Submitted to: Plant Physiology
Publication Type: Peer reviewed journal
Publication Acceptance Date: 10/9/1998
Publication Date: N/A
Citation: Interpretive Summary: Heavy metal (Pb, Zn, Cd, Cu, Cr and Ni) contamination of soils poses serious problems to both human health and agriculture in the U.S. One of the primary sites of entry of toxic heavy metals such as cadmium (Cd) into the food chain is via uptake into plants, with deposition in the edible portions. Thus, it is important that we understand and characterize the absorption and accumulation of heavy metals in plants. Also, there is considerable current interest in using the ability of plants to absorb heavy metals from the soil as a way to clean up contaminated soils. Current engineering-based technologies used to remediate soils (e.g., removal of top soil for storage in landfills) are quite costly, and often dramatically disturb the landscape. Recently, there has been considerable interest focused on the use of terrestrial plants to absorb heavy metals from the soil and concentrate them in the easily harvestable shoot tissues as an alternative remediation technology. One limit to the development of this technology is our lack of understanding of heavy metal transport processes in plants. This lack of understanding, in turn, has been limited by a lack of research technologies to study these processes. In this paper, we report on the development of a new microelectrode that is very selective for the toxic metal Cd. It can measure Cd in solution to very low levels. We show how this microelectrode can be used to study and map Cd uptake along plant roots. This microelectrode will allow us to conduct detailed investigations into plant Cd uptake that previously were not possible.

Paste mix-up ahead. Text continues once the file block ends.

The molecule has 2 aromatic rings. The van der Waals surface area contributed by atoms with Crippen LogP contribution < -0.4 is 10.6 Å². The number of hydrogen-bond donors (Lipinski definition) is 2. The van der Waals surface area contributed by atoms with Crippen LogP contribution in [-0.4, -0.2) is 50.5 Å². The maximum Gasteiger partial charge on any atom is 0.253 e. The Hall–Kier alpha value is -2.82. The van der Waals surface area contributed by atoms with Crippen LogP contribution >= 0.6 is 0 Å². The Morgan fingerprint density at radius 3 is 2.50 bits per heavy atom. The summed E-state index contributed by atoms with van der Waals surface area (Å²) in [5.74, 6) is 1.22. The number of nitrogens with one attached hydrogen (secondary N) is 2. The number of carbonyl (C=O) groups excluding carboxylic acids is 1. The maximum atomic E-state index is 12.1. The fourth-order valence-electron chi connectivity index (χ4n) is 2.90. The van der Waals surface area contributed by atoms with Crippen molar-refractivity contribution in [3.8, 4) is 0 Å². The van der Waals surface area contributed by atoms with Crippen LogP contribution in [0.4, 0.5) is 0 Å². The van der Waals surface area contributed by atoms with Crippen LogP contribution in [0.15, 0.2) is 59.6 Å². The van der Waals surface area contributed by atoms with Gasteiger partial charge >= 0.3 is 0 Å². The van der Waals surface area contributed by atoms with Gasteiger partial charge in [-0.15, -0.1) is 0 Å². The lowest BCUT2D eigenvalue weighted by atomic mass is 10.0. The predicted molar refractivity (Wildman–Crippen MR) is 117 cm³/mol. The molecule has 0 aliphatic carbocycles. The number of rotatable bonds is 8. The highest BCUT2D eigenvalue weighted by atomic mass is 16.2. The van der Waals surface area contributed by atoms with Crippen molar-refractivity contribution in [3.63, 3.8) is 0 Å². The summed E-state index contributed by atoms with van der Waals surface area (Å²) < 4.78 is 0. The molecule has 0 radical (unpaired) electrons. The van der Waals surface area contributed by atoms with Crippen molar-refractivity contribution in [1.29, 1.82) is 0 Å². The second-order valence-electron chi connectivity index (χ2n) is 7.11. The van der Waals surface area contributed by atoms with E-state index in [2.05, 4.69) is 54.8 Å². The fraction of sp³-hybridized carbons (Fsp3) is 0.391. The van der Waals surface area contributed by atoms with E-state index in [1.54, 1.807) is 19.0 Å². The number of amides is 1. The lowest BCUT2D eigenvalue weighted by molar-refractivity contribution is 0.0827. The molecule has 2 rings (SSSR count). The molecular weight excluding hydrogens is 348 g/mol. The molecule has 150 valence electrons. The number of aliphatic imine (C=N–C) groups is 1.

Technical Abstract: A Cd2+-selective vibrating microelectrode was constructed using a neutral carrier-based cadmium ionophore in order to investigate ion transport processes along the roots of wheat and two species of Thlaspi, one a Zn/Cd hyperaccumulator and the other a related non-accumulator. In simple Cd(NO3)2 solutions, the electrode exhibited a Nernstian response in solutions with Cd2+ activities as low as 50 nM. Addition of Ca2+ to the calibration solutions did not influence the slope of the calibration curve, but reduced the detection limit to a solution activity of 1 uM Cd2. Addition of high concentrations of K+ and Mg2+ to the calibration solution, to mimic the ionic composition of the cytoplasm, neither affected the slope nor the sensitivity of the electrode, demonstrating the electrode's potential for intracellular investigations. The electrode was pH insensitive. The electrode was assayed for selectivity and was shown to be at least one thousand times more selective for Cd2+ than for any of those potentially interfering ions tested. Flux measurements along the roots of the two Thlaspi species showed no differences in the pattern or the magnitude of Cd2+ uptake, at least within the time frame considered. The Cd2-selective microelectrode will permit detailed investigations of heavy metal ion transport in plant roots, especially in the area of phytoremediation.